Among his adventures were experiments in magnetism applied to medicine. This was unchartered ground. By assuming very unconventional premises he started something quite remarkable. Using lodestone he devised an arrangement of magnetic plates for the lessening of pain from diseases, including attacks of rheumatism from which he himself suffered. He met with considerable success in relieving the pain. His magnetic medicine attracted the attention of a young man named Franz Mesmer, recently graduated from the Jesuit University of Dillingen in Bavaria. Mesmer disregarded the magnets and developed a different, but even more peculiar theory of healing based on circulating cosmic fluids in the body. The hypothesis of both men were found to be groundless but eventually investigators of these phenomena made mesmerism, or hypnotism, an accepted medical practice.
The story of Hell's detractors can be found in the Dictionary of Scientific Biography, in ISIS and in the modern histories of astronomy. Just before the Suppression, Jesuits directed 30 of the world's 130 major astronomical observatories. Maximilian Hell was so successful in setting up smaller observatories that in 1755 Maria Theresa of Austria and Hungary named him her court astronomer and commissioned him to organize a great central observatory in Vienna. He did so and remained its director for a quarter century. For 37 years he published his unique periodical Ephemerides Astronomicae containing scientific papers and observations which was widely used by the imperial navy, for purposes of the merchant fleet, geodetic surveys and the exact mapping of the empire.
In 1767 he accepted an invitation from King Christian VII of Denmark and Norway to direct the scientific expedition to the island station Vardø near Lapland within the Arctic Circle. The purpose was to gather data from the 1769 transit of Venus which crosses the face of the sun about twice a century. If the contact points of the sun with Venus, upon entering and exiting the sun's circumference, are properly observed from different vantage points on earth, this transit can provide data needed for computing the solar parallax, which can then be used to compute that elemental astronomical unit, the sun's distance to the earth. This adventure was an effort by scientists of various nationalities to simultaneously collect data in Vardø, Manila, Batavia, California, Peking, and Tahiti. The value of the sun's distance accepted today, 93 million miles, was determined at a later date when finer instruments and better methods were available. This 1769 effort, however, was significant because it was among the earliest examples of international scientific cooperation.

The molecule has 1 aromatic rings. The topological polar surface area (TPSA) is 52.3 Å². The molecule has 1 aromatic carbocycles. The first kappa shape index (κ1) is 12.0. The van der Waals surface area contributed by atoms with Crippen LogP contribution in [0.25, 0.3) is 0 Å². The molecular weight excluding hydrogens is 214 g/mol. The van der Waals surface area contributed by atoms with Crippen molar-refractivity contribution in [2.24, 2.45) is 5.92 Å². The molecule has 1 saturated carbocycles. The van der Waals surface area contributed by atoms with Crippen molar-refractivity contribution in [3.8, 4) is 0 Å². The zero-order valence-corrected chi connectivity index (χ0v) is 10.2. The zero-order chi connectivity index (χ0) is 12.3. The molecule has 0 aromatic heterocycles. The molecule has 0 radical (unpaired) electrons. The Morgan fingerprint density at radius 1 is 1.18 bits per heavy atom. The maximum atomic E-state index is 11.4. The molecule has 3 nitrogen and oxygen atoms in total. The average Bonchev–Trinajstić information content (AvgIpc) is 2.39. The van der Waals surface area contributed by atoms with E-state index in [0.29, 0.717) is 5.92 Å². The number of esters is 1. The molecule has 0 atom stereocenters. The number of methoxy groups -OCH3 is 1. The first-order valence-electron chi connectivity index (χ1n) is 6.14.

The day of the transit was 3 June, 1769 and the observers had the good fortune to have clear weather to make their observations, for which they sang a Te Deum in gratitude. Hell and his team stayed in Vardø for about eight months, spending most of their time collecting other scientific data for an anticipated encyclopedia concerning the arctic regions. This was to contain studies in biology, meteorology, oceanography, zoology, geography, natural history and linguistic analysis. Hell saw the transit as only one part of a larger expedition. Nothing came of Hell's encyclopedia, however, because of the Suppression of the Society in 1773.
Meanwhile the astronomers who had stayed home were anxious to get his observations, since Hell's ability to observe was considered the most reliable of the scientists involved. Hell, however, felt his first priority was to report to his Danish sponsor and would not be hurried or coerced. This irritated the French Academy who accused him of having nothing to report and of waiting so that he could create figures to correspond with the observations made elsewhere. This accusation implied the worst crime a scientist could commit. Eventually in 1772 Hell's observations with all their intricate detail were published.